A female elephant carcass found in the Namsang area in Soraipung range of Joypur Reserve Forest in Assam’s Dibrugarh district was suspected to have been infected with anthrax.
Anthrax is one of the most fatal diseases impacting elephants. It is a bacterium that causes high fever, shivering, ulcers and swellings.
Carcasses of two female elephants were found in the Namsang area within a week.
Forest officials had first discovered a sub-adult female elephant carcass aged between 10 years.
Within 36 hours carcass of another elephant was found about 500 meters away from the first.
Both these elephants were supposed to have belonged to the same herd.
“We have seen a herd of seven to 12 elephants in the area recently,” said a resident of an adjacent village.
Wildlife Trust of India veterinarian, Khanin Changmai said, “We have conducted the autopsy of both the elephants and found the first to be anthrax positive.”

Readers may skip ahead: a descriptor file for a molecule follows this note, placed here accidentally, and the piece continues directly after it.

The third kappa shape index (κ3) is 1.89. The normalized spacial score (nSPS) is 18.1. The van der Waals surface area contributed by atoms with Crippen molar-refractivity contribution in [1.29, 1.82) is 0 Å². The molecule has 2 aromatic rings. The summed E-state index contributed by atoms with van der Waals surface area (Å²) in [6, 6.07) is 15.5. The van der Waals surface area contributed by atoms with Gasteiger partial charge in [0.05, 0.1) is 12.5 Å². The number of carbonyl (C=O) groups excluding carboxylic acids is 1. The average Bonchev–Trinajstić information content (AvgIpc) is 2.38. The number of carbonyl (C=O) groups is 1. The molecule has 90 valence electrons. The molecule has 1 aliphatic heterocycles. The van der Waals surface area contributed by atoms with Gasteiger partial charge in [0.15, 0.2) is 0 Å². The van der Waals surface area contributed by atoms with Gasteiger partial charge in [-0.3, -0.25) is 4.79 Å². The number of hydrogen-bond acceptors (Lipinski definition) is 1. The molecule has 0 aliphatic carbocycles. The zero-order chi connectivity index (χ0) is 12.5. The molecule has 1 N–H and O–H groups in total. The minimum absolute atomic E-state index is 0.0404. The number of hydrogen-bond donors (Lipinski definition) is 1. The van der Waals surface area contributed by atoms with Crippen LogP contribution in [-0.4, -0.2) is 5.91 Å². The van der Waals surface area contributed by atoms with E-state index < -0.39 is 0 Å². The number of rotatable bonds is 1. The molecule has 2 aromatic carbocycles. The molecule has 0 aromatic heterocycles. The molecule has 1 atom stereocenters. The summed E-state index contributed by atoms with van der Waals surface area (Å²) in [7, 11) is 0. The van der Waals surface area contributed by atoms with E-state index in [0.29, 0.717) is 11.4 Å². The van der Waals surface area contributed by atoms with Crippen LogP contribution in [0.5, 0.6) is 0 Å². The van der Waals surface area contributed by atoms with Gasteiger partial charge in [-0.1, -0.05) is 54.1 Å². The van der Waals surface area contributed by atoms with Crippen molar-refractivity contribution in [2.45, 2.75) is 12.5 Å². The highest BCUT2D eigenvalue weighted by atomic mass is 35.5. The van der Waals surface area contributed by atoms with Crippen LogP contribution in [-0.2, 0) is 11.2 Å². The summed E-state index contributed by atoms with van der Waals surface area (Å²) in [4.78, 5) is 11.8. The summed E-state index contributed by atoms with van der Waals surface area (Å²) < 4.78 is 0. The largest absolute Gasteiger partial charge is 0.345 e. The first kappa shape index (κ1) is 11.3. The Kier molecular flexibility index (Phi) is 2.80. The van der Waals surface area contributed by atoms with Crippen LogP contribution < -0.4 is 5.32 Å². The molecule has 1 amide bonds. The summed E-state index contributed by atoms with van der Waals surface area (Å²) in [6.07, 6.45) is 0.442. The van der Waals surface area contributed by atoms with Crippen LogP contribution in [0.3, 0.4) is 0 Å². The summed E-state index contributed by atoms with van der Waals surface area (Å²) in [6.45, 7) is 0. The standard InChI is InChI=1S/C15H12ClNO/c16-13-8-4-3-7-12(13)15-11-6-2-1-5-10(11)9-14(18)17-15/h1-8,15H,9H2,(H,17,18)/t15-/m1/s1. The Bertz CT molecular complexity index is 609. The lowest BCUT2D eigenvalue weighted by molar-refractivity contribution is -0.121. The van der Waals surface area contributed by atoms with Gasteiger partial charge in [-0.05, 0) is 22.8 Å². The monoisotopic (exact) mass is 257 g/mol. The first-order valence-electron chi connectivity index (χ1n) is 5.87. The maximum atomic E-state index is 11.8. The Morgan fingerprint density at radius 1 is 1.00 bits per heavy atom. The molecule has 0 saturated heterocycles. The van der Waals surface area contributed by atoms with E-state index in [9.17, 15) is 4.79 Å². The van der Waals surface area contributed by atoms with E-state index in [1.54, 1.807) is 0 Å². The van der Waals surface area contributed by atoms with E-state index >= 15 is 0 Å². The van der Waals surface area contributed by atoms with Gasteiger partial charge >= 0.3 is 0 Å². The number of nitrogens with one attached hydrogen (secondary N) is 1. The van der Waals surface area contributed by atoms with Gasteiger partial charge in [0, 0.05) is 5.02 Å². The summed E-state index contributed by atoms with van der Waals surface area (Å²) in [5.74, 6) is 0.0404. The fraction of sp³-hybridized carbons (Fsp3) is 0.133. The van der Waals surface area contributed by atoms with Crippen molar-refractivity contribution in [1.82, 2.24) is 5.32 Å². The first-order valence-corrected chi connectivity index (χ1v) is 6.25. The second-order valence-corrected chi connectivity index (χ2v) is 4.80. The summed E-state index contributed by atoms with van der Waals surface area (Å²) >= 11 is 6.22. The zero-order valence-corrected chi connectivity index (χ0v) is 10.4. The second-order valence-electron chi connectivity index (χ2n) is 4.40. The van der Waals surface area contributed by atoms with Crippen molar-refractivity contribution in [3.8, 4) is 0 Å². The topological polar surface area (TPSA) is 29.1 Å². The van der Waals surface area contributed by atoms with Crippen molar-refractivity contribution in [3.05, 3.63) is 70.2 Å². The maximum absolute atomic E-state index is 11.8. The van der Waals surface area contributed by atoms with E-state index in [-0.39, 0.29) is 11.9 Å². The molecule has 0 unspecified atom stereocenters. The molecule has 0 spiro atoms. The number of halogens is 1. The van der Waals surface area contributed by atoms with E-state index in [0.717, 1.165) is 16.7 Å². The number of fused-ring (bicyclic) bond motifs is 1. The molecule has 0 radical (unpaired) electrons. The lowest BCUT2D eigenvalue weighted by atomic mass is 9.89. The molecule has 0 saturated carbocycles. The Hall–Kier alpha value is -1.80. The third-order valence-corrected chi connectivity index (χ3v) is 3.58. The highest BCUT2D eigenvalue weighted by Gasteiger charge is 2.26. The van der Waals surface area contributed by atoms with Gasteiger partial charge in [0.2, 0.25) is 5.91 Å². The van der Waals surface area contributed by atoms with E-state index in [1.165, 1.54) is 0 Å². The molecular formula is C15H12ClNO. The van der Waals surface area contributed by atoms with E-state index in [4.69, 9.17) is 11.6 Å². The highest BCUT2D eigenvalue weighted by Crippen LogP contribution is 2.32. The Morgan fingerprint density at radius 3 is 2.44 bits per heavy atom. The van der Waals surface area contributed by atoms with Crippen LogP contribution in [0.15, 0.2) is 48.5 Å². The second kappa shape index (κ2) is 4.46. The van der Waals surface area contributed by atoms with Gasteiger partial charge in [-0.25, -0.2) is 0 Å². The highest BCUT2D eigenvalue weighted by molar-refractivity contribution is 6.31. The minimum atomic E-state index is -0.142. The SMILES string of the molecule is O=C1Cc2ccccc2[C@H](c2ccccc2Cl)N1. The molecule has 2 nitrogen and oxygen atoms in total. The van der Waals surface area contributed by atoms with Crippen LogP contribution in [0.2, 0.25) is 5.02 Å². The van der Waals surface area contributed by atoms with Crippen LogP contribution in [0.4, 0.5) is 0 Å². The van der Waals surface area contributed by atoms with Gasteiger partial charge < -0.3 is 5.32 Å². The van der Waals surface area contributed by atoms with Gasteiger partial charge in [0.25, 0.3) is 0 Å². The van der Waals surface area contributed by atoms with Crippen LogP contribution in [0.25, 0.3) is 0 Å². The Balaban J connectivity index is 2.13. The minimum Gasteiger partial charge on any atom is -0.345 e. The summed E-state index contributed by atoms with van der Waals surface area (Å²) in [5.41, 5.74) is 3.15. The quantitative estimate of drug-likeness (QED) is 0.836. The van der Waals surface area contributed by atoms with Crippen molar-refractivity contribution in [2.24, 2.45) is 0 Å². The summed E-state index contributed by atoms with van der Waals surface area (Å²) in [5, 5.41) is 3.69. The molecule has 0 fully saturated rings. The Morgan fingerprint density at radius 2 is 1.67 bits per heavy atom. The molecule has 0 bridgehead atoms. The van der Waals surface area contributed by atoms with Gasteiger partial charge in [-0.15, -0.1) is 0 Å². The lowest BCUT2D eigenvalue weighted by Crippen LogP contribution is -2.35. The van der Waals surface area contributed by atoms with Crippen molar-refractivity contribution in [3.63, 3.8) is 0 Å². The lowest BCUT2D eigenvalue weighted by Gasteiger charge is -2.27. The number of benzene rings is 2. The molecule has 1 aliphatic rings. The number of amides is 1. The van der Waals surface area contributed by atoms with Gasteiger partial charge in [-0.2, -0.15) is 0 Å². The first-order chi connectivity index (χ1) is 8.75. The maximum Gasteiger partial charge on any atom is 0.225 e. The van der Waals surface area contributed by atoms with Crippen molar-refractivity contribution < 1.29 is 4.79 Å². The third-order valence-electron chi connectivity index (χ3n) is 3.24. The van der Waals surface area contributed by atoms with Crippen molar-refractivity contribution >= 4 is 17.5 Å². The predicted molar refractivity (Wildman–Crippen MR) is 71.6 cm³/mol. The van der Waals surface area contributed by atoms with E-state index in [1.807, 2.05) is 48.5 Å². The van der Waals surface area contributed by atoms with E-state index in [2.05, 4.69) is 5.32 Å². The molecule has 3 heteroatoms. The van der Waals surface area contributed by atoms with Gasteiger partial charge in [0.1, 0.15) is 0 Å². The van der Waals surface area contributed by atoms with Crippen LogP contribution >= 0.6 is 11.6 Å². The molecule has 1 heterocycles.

Forest officials later cremated the elephant carcasses.
Changmai along with another government veterinary surgeon had conducted the autopsy of both the elephants.
The villagers residing near the forest area are worried as their livestock can be affected by anthrax that spreads through contaminated water or soil.
There are a host of illnesses that are specific to elephants, such as trunk paralysis and elephant pox.
Changmai said, “We can stop the disease from spreading by vaccinating the animals against it.”
“Although every elephant cannot be given vaccinated, the villagers living adjacent to the forest should get their livestock vaccinated,” he said.
A total of 18 elephants had died of anthrax during 2016-2018 in Odisha.
The union ministry of environment, forest and climate change (MoEFCC) has recently come out with a standard operating procedure (SOP) for dealing with elephant mortalities due to anthrax.